Trump's Visit Is a New Benchmark for Bilateral Alliance
U.S. President Donald Trump is visiting South Korea as tensions remain high on the peninsula. In this context, President Moon Jae-in's visit to Camp Humphreys in Pyeongtaek to welcome the U.S. leader was highly symbolic. Not only is Camp Humphreys the biggest American military installation outside the U.S., but South Korea shouldered 92 percent of the US$10.7 billion that went into building it. It houses more than 40,000 U.S. military personnel and their families. It was at this base that the two leaders reaffirmed their strong alliance in front of soldiers from both countries.
Trump said during his summit with Moon on Tuesday that three U.S. aircraft carriers and nuclear-powered submarines were dispatched to waters off South Korea and added that he hopes they will not be used. That was a strong message to North Korean leader Kim Jong-un to come to the negotiating table. Trump also sought to calm fears that the U.S. may be bypassing South Korea in dealing with North Korea. "South Korea … is very important to me and there will be no skipping South Korea. I can tell you that right now," he said.
Contrary to concerns that Trump will take an aggressive stance on trade issues, the U.S. leader merely expressed his view that talks to revise the bilateral free trade agreement that went into effect in 2012 should proceed quickly and in a reciprocal manner. While asserting that the trade imbalance between the two countries need to be resolved, Trump thanked Seoul for agreeing to pursue the revisions.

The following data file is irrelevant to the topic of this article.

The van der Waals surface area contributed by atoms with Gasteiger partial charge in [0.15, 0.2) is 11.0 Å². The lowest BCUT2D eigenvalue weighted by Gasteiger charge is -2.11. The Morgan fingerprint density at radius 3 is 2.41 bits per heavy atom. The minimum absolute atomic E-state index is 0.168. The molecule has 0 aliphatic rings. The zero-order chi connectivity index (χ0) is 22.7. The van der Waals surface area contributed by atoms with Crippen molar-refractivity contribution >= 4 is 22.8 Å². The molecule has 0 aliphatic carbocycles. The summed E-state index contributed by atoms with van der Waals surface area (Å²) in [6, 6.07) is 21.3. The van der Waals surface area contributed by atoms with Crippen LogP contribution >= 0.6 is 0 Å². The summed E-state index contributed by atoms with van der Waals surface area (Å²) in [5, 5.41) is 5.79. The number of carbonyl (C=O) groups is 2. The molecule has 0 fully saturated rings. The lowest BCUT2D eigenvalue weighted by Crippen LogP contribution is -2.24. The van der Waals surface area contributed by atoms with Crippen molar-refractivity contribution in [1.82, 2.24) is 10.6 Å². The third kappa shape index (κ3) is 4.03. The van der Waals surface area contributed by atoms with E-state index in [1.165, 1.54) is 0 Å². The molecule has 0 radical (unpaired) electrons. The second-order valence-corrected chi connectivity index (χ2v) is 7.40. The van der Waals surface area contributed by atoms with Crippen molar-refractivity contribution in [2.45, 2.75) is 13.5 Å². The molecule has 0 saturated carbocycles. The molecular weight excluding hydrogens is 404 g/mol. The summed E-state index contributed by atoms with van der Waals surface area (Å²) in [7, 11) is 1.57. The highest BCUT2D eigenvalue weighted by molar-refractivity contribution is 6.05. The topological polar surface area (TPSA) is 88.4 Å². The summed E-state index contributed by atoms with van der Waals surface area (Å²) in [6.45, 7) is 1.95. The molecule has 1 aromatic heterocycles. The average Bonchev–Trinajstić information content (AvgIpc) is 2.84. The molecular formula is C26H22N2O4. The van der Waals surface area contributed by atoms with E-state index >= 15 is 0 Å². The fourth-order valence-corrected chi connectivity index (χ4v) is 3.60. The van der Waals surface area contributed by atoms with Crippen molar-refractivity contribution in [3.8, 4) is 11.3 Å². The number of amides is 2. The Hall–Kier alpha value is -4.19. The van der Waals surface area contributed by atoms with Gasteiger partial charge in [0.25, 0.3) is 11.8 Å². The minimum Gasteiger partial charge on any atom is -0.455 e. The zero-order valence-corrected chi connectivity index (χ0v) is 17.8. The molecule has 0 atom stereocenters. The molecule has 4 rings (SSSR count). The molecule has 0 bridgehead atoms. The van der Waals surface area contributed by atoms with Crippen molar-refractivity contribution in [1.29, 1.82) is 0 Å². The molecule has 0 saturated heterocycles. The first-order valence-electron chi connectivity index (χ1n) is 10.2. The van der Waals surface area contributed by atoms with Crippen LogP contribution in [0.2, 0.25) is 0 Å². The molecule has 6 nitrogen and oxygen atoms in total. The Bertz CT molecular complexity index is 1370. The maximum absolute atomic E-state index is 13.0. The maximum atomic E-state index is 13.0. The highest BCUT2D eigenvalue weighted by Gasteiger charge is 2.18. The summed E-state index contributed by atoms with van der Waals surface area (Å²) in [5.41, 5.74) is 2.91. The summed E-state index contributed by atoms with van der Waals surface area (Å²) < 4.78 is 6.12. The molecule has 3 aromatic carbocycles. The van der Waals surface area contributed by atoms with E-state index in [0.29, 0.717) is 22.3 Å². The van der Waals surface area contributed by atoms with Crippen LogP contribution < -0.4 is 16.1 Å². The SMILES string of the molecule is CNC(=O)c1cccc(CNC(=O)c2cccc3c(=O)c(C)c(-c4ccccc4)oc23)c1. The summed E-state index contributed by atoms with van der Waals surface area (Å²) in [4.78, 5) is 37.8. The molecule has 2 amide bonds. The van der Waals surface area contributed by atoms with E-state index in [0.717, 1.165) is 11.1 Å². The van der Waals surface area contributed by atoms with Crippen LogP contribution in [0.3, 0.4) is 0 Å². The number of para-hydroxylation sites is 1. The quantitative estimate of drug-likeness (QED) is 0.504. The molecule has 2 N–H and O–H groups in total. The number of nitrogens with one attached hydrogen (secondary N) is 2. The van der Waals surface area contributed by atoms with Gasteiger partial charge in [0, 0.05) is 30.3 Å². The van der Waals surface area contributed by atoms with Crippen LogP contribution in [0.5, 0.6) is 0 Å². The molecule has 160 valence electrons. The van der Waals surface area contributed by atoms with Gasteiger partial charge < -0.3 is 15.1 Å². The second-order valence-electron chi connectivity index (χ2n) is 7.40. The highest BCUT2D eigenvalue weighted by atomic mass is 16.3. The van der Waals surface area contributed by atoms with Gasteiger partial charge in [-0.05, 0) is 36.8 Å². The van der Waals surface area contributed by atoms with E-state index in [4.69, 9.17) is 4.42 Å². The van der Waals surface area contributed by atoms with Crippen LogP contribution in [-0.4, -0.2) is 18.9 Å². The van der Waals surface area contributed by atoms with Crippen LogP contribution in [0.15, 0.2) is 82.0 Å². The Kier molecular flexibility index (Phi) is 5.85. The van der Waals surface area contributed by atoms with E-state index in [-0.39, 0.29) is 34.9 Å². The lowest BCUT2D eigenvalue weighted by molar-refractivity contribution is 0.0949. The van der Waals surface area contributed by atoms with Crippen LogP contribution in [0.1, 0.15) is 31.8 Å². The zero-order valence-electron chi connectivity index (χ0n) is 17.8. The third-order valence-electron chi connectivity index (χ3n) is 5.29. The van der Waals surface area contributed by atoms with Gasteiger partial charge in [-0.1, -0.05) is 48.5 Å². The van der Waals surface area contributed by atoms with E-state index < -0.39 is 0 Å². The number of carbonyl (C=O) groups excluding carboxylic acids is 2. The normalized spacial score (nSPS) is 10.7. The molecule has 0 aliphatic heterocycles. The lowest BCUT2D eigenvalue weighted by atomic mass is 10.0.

Some parts of the visit left more something to be desired. Actual talks between Moon and Trump lasted only 55 minutes. Cut out the time needed for interpretation and there was perhaps half an hour of conversation -- hardly enough to settle any major issues.
Trump also hailed South Korea's purchase of billions of dollars' worth of U.S. weapons which would lead to more American jobs. South Korea is buying the weapons because it needs them, and the U.S. does not sell them to just anyone who has the money. But Trump is not a polished speaker, and his boastful claims -- "South Korea will be ordering billions of dollars of that equipment, which, frankly, for them makes a lot of sense and for us it means jobs, it means reducing our trade deficit with South Korea" -- which were clearly aimed at American voters, were apt to be misunderstood here.
Allies cannot be by each other's side constantly, and alliances can turn sour. The Seoul-Washington alliance, forged in 1953, has remained steadfast and supported South Korea's rapid economic development from the ashes of the 1950-53 Korean War. It was therefore fortunate that Moon quelled fears that Seoul is pivoting away from Washington and toward Beijing. "So on bringing balance in our diplomatic approaches, this is not about our stance vis-à-vis the United States and China," Moon said.
The North Korean nuclear menace will continue to test the alliance in the future. Seoul must be prepared for these trials and never forget the value of the alliance. Nobody should be allowed to let cracks develop. Trumps first visit to South Korea should serve as a benchmark for easing such concerns.